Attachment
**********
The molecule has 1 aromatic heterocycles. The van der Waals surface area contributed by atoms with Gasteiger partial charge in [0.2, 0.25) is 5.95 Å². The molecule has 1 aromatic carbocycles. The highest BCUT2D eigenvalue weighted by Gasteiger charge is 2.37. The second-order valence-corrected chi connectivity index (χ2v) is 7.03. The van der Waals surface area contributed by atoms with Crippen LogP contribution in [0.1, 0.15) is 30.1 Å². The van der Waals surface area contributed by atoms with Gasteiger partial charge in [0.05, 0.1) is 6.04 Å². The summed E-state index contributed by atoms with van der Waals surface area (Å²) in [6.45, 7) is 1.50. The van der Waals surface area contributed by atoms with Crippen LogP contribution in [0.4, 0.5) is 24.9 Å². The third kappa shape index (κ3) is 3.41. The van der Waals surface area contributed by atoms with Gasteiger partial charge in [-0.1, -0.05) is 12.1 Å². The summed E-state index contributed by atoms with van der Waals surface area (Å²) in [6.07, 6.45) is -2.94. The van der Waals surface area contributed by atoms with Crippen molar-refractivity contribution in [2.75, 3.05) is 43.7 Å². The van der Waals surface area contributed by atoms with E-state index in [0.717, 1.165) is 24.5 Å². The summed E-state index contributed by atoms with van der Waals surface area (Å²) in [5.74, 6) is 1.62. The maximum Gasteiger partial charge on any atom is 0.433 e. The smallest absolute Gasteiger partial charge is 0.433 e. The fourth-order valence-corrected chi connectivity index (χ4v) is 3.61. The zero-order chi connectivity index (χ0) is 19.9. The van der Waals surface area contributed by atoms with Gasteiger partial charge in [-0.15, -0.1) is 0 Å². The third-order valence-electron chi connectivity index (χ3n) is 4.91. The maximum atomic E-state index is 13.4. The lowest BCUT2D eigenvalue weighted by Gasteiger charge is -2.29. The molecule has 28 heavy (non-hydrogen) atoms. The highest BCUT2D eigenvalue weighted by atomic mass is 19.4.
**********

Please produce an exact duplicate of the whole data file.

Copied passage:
The molecule has 1 aromatic heterocycles. The van der Waals surface area contributed by atoms with Gasteiger partial charge in [0.2, 0.25) is 5.95 Å². The molecule has 1 aromatic carbocycles. The highest BCUT2D eigenvalue weighted by Gasteiger charge is 2.37. The second-order valence-corrected chi connectivity index (χ2v) is 7.03. The van der Waals surface area contributed by atoms with Crippen LogP contribution in [0.1, 0.15) is 30.1 Å². The van der Waals surface area contributed by atoms with Gasteiger partial charge in [0.05, 0.1) is 6.04 Å². The summed E-state index contributed by atoms with van der Waals surface area (Å²) in [6.45, 7) is 1.50. The van der Waals surface area contributed by atoms with Crippen LogP contribution in [0.4, 0.5) is 24.9 Å². The third kappa shape index (κ3) is 3.41. The van der Waals surface area contributed by atoms with Gasteiger partial charge in [-0.1, -0.05) is 12.1 Å². The summed E-state index contributed by atoms with van der Waals surface area (Å²) in [6.07, 6.45) is -2.94. The van der Waals surface area contributed by atoms with Crippen molar-refractivity contribution in [2.75, 3.05) is 43.7 Å². The van der Waals surface area contributed by atoms with E-state index in [0.717, 1.165) is 24.5 Å². The summed E-state index contributed by atoms with van der Waals surface area (Å²) in [5.74, 6) is 1.62. The maximum Gasteiger partial charge on any atom is 0.433 e. The smallest absolute Gasteiger partial charge is 0.433 e. The fourth-order valence-corrected chi connectivity index (χ4v) is 3.61. The zero-order chi connectivity index (χ0) is 19.9. The van der Waals surface area contributed by atoms with Gasteiger partial charge in [-0.15, -0.1) is 0 Å². The third-order valence-electron chi connectivity index (χ3n) is 4.91. The maximum atomic E-state index is 13.4. The lowest BCUT2D eigenvalue weighted by Gasteiger charge is -2.29. The molecule has 28 heavy (non-hydrogen) atoms. The highest BCUT2D eigenvalue weighted by atomic mass is 19.4.